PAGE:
How to undo the last local commit in Git? [Answered]

Query explained:

I accidentally committed the wrong files to Git, but didn’t push the commit to the server yet.

How can I undo those commits from the local repository?

The only way seems to be to copy the edits in some kind of GUI text editor, then wipe the whole local clone, then re-clone the repository, then re-applying the edits. However,

  • This can cause data loss.
  • It’s very hard to do this when only an accidental git commit was run.

Is there a better way?

How to undo the last local commit in Git? Answer #1:

Undo a commit & redo

$ git commit -m "Something terribly misguided" # (0: Your Accident)
$ git reset HEAD~                              # (1)
[ edit files as necessary ]                    # (2)
$ git add .                                    # (3)
$ git commit -c ORIG_HEAD                      # (4)
  1. This command is responsible for the undo. It will undo your last commit while leaving your working tree (the state of your files on disk) untouched. You’ll need to add them again before you can commit them again).
  2. Make corrections to working tree files.
  3. git add anything that you want to include in your new commit.
  4. Commit the changes, reusing the old commit message. reset copied the old head to .git/ORIG_HEADcommit with -c ORIG_HEAD will open an editor, which initially contains the log message from the old commit and allows you to edit it. If you do not need to edit the message, you could use the -C option.

Alternatively, to edit the previous commit (or just its commit message)commit --amend will add changes within the current index to the previous commit.

To remove (not revert) a commit that has been pushed to the server, rewriting history with git push origin master --force is necessary.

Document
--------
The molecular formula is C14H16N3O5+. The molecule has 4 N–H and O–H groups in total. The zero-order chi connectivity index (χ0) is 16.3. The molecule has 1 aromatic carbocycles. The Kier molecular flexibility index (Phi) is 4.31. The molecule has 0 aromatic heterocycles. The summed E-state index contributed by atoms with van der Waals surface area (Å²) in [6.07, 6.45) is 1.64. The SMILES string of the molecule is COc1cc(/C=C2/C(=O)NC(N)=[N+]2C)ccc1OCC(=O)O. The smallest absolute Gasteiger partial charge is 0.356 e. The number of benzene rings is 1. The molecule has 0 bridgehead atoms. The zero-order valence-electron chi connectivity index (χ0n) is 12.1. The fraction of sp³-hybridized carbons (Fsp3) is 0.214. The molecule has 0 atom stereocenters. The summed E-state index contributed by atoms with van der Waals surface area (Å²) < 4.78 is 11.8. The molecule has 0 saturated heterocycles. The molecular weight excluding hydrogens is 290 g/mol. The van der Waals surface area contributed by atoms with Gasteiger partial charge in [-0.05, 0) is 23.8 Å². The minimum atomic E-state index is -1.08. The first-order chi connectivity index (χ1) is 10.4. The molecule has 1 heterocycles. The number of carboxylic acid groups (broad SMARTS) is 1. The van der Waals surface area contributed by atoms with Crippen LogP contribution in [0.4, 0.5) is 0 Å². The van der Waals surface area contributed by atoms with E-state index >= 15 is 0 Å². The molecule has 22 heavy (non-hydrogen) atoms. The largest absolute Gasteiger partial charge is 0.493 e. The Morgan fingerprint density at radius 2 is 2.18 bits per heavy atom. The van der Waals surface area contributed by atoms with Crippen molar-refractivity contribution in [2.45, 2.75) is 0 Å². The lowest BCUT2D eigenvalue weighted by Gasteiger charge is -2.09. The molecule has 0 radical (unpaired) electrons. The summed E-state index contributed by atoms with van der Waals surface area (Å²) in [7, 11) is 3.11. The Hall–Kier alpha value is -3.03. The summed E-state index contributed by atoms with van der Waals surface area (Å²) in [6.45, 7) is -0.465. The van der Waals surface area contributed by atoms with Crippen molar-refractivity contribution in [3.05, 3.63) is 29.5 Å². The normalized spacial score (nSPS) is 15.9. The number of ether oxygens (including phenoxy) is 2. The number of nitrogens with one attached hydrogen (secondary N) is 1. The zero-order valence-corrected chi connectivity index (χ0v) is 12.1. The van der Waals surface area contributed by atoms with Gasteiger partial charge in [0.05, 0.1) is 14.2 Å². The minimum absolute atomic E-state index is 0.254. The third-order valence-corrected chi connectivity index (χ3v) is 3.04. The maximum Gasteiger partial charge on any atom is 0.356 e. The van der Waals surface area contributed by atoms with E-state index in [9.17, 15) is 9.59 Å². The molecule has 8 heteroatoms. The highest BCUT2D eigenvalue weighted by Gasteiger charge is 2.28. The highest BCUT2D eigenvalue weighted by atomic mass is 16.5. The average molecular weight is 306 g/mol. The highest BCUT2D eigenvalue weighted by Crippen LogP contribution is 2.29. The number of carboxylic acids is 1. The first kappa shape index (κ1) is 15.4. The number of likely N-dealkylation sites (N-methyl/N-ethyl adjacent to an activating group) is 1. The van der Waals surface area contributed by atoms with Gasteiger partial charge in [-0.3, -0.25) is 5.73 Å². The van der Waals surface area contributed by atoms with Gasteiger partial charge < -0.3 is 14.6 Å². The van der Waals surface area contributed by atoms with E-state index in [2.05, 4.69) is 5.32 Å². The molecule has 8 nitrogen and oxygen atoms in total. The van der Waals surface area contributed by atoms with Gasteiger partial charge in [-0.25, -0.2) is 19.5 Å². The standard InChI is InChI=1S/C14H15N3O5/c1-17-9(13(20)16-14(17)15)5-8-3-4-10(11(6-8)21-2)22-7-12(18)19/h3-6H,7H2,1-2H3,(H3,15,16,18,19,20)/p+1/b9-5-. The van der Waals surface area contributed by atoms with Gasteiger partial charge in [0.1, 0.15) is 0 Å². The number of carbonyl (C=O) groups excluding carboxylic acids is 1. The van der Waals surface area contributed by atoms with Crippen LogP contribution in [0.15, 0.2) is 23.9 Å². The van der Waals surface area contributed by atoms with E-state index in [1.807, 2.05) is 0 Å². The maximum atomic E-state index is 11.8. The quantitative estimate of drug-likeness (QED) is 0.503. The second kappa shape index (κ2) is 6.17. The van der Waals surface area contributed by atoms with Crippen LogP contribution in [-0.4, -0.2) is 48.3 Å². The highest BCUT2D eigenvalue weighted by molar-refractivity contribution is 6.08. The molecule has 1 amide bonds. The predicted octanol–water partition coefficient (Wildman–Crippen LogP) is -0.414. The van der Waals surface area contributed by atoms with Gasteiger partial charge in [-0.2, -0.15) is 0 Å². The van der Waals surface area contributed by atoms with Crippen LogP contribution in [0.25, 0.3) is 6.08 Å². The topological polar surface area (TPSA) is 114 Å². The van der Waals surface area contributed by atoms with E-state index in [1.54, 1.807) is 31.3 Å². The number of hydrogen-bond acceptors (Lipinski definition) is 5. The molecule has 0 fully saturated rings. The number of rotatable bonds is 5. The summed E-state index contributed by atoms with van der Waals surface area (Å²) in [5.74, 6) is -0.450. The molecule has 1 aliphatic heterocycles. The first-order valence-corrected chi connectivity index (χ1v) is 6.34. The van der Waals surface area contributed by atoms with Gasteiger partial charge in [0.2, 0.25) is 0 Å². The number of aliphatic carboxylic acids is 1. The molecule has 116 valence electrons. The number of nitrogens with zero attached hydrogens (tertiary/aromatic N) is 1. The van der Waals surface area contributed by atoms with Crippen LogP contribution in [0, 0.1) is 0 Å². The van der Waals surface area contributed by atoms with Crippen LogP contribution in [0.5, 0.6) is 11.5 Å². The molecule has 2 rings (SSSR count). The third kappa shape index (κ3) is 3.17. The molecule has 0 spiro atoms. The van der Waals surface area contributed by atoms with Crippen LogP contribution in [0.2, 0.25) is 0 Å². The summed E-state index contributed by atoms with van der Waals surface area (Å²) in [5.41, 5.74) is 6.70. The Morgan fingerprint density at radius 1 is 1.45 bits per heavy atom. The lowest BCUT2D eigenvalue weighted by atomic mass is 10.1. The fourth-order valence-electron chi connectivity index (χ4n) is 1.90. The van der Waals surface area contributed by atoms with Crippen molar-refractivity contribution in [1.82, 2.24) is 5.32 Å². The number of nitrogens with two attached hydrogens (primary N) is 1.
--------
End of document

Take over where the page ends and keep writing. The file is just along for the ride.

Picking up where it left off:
Answer #2:

Undoing a commit is a little scary if you don’t know how it works. But it’s actually amazingly easy if you do understand. I’ll show you the 4 different ways you can undo a commit.

option 1: git reset --hard

Say you have this, where C is your HEAD and (F) is the state of your files.

   (F)
A-B-C
    ↑
  master

You want to nuke commit C and never see it again and lose all the changes in locally modified files. You do this:

git reset --hard HEAD~1

The result is:

 (F)
A-B
  ↑
master

Now B is the HEAD. Because you used --hard, your files are reset to their state at commit B.

option 2: git reset

Ah, but suppose commit C wasn’t a disaster, but just a bit off. You want to undo the commit but keep your changes for a bit of editing before you do a better commit. Starting again from here, with C as your HEAD:

   (F)
A-B-C
    ↑
  master

You can do this, leaving off the --hard:

git reset HEAD~1

In this case the result is:

   (F)
A-B-C
  ↑
master

In both cases, HEAD is just a pointer to the latest commit. When you do a git reset HEAD~1, you tell Git to move the HEAD pointer back one commit. But (unless you use --hard) you leave your files as they were. So now git status shows the changes you had checked into C. You haven’t lost a thing!

option 3: git reset --soft

For the lightest touch, you can even undo your commit but leave your files and your index:

git reset --soft HEAD~1